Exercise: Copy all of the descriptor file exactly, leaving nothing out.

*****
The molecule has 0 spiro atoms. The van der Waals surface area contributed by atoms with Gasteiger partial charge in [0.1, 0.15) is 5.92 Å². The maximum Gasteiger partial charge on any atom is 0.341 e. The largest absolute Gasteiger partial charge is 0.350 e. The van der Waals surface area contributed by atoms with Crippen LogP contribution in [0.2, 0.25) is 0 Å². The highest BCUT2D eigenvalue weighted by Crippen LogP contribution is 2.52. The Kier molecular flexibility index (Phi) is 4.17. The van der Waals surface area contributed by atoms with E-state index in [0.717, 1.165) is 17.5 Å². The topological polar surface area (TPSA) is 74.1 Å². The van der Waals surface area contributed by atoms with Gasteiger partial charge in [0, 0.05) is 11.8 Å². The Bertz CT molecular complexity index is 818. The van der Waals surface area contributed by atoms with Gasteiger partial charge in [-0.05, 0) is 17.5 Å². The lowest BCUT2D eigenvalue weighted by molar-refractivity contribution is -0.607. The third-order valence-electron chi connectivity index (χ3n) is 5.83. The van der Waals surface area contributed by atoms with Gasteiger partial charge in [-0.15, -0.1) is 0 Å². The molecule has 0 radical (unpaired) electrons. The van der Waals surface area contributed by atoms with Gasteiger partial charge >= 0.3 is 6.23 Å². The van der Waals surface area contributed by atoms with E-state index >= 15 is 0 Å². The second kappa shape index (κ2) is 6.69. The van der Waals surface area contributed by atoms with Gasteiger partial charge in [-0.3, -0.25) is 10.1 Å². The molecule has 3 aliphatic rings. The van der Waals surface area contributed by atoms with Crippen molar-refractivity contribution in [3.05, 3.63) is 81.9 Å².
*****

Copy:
The molecule has 0 spiro atoms. The van der Waals surface area contributed by atoms with Gasteiger partial charge in [0.1, 0.15) is 5.92 Å². The maximum Gasteiger partial charge on any atom is 0.341 e. The largest absolute Gasteiger partial charge is 0.350 e. The van der Waals surface area contributed by atoms with Crippen LogP contribution in [0.2, 0.25) is 0 Å². The highest BCUT2D eigenvalue weighted by Crippen LogP contribution is 2.52. The Kier molecular flexibility index (Phi) is 4.17. The van der Waals surface area contributed by atoms with E-state index in [0.717, 1.165) is 17.5 Å². The topological polar surface area (TPSA) is 74.1 Å². The van der Waals surface area contributed by atoms with Gasteiger partial charge in [0, 0.05) is 11.8 Å². The Bertz CT molecular complexity index is 818. The van der Waals surface area contributed by atoms with Gasteiger partial charge in [-0.05, 0) is 17.5 Å². The lowest BCUT2D eigenvalue weighted by molar-refractivity contribution is -0.607. The third-order valence-electron chi connectivity index (χ3n) is 5.83. The van der Waals surface area contributed by atoms with Gasteiger partial charge in [-0.15, -0.1) is 0 Å². The molecule has 0 radical (unpaired) electrons. The van der Waals surface area contributed by atoms with Gasteiger partial charge >= 0.3 is 6.23 Å². The van der Waals surface area contributed by atoms with E-state index >= 15 is 0 Å². The second kappa shape index (κ2) is 6.69. The van der Waals surface area contributed by atoms with Gasteiger partial charge in [-0.3, -0.25) is 10.1 Å². The molecule has 3 aliphatic rings. The van der Waals surface area contributed by atoms with Crippen molar-refractivity contribution in [3.05, 3.63) is 81.9 Å².